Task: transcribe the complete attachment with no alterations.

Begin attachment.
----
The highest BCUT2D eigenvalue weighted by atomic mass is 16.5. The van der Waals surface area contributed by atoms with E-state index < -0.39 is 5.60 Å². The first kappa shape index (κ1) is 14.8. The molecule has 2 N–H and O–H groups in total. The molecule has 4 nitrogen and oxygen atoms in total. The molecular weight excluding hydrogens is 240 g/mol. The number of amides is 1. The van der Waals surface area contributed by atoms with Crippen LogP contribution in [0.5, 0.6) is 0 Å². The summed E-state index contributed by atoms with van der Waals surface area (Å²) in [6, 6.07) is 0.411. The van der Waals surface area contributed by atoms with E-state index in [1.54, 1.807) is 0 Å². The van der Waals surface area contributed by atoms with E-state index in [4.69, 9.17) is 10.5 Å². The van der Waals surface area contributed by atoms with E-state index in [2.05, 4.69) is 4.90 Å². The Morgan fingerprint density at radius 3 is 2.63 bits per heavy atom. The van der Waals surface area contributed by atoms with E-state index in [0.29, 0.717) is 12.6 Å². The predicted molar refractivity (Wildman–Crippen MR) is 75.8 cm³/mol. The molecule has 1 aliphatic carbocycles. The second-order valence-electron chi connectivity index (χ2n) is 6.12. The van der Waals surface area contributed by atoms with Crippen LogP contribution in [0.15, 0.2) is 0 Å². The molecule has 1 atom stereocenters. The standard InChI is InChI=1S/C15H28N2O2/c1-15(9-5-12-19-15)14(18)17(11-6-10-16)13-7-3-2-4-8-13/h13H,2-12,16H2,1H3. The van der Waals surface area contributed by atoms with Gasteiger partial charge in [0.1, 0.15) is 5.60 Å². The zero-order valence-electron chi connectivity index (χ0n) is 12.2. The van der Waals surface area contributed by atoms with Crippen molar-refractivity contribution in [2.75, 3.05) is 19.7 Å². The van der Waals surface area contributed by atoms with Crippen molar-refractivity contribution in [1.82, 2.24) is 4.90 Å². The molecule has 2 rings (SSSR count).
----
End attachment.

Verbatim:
The highest BCUT2D eigenvalue weighted by atomic mass is 16.5. The van der Waals surface area contributed by atoms with E-state index < -0.39 is 5.60 Å². The first kappa shape index (κ1) is 14.8. The molecule has 2 N–H and O–H groups in total. The molecule has 4 nitrogen and oxygen atoms in total. The molecular weight excluding hydrogens is 240 g/mol. The number of amides is 1. The van der Waals surface area contributed by atoms with Crippen LogP contribution in [0.5, 0.6) is 0 Å². The summed E-state index contributed by atoms with van der Waals surface area (Å²) in [6, 6.07) is 0.411. The van der Waals surface area contributed by atoms with E-state index in [1.54, 1.807) is 0 Å². The van der Waals surface area contributed by atoms with E-state index in [4.69, 9.17) is 10.5 Å². The van der Waals surface area contributed by atoms with E-state index in [2.05, 4.69) is 4.90 Å². The Morgan fingerprint density at radius 3 is 2.63 bits per heavy atom. The van der Waals surface area contributed by atoms with E-state index in [0.29, 0.717) is 12.6 Å². The predicted molar refractivity (Wildman–Crippen MR) is 75.8 cm³/mol. The molecule has 1 aliphatic carbocycles. The second-order valence-electron chi connectivity index (χ2n) is 6.12. The van der Waals surface area contributed by atoms with Crippen LogP contribution in [0.15, 0.2) is 0 Å². The molecule has 1 atom stereocenters. The standard InChI is InChI=1S/C15H28N2O2/c1-15(9-5-12-19-15)14(18)17(11-6-10-16)13-7-3-2-4-8-13/h13H,2-12,16H2,1H3. The van der Waals surface area contributed by atoms with Gasteiger partial charge in [0.1, 0.15) is 5.60 Å². The zero-order valence-electron chi connectivity index (χ0n) is 12.2. The van der Waals surface area contributed by atoms with Crippen molar-refractivity contribution in [2.75, 3.05) is 19.7 Å². The van der Waals surface area contributed by atoms with Crippen molar-refractivity contribution in [1.82, 2.24) is 4.90 Å². The molecule has 2 rings (SSSR count).